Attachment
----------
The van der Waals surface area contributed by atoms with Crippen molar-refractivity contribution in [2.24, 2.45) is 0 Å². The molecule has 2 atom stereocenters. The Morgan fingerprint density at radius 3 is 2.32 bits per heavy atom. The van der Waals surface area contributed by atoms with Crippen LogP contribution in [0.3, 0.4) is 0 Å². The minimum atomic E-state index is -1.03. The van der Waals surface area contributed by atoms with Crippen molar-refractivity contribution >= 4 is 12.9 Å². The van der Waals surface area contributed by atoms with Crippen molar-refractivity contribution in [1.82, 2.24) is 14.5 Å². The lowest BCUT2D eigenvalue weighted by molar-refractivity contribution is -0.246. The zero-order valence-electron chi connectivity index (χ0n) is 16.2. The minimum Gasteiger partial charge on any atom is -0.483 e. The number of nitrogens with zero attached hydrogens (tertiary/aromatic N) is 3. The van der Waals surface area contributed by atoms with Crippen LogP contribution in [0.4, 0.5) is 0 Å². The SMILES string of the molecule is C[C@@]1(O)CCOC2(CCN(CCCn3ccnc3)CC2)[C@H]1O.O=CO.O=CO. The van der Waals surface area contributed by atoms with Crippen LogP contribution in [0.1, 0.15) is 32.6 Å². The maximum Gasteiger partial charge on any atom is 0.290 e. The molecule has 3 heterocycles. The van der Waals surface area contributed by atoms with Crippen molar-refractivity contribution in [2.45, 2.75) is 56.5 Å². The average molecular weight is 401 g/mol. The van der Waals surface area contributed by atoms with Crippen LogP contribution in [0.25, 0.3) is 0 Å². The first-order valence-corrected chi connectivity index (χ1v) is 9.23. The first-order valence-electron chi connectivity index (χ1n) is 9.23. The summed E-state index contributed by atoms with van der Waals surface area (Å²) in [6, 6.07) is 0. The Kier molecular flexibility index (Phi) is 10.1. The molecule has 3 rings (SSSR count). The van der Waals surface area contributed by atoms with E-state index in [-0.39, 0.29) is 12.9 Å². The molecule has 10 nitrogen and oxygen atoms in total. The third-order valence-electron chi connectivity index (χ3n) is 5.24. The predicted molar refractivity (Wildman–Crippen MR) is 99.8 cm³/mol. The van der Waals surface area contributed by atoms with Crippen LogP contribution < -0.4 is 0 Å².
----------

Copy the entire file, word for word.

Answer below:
The van der Waals surface area contributed by atoms with Crippen molar-refractivity contribution in [2.24, 2.45) is 0 Å². The molecule has 2 atom stereocenters. The Morgan fingerprint density at radius 3 is 2.32 bits per heavy atom. The van der Waals surface area contributed by atoms with Crippen LogP contribution in [0.3, 0.4) is 0 Å². The minimum atomic E-state index is -1.03. The van der Waals surface area contributed by atoms with Crippen molar-refractivity contribution >= 4 is 12.9 Å². The van der Waals surface area contributed by atoms with Crippen molar-refractivity contribution in [1.82, 2.24) is 14.5 Å². The lowest BCUT2D eigenvalue weighted by molar-refractivity contribution is -0.246. The zero-order valence-electron chi connectivity index (χ0n) is 16.2. The minimum Gasteiger partial charge on any atom is -0.483 e. The number of nitrogens with zero attached hydrogens (tertiary/aromatic N) is 3. The van der Waals surface area contributed by atoms with Crippen LogP contribution in [0.4, 0.5) is 0 Å². The SMILES string of the molecule is C[C@@]1(O)CCOC2(CCN(CCCn3ccnc3)CC2)[C@H]1O.O=CO.O=CO. The van der Waals surface area contributed by atoms with Crippen LogP contribution in [0.1, 0.15) is 32.6 Å². The maximum Gasteiger partial charge on any atom is 0.290 e. The molecule has 3 heterocycles. The van der Waals surface area contributed by atoms with Crippen molar-refractivity contribution in [2.45, 2.75) is 56.5 Å². The average molecular weight is 401 g/mol. The van der Waals surface area contributed by atoms with Crippen LogP contribution in [0.25, 0.3) is 0 Å². The first-order valence-corrected chi connectivity index (χ1v) is 9.23. The first-order valence-electron chi connectivity index (χ1n) is 9.23. The summed E-state index contributed by atoms with van der Waals surface area (Å²) in [6, 6.07) is 0. The Kier molecular flexibility index (Phi) is 10.1. The molecule has 3 rings (SSSR count). The van der Waals surface area contributed by atoms with E-state index in [-0.39, 0.29) is 12.9 Å². The molecule has 10 nitrogen and oxygen atoms in total. The third-order valence-electron chi connectivity index (χ3n) is 5.24. The predicted molar refractivity (Wildman–Crippen MR) is 99.8 cm³/mol. The van der Waals surface area contributed by atoms with Crippen LogP contribution < -0.4 is 0 Å².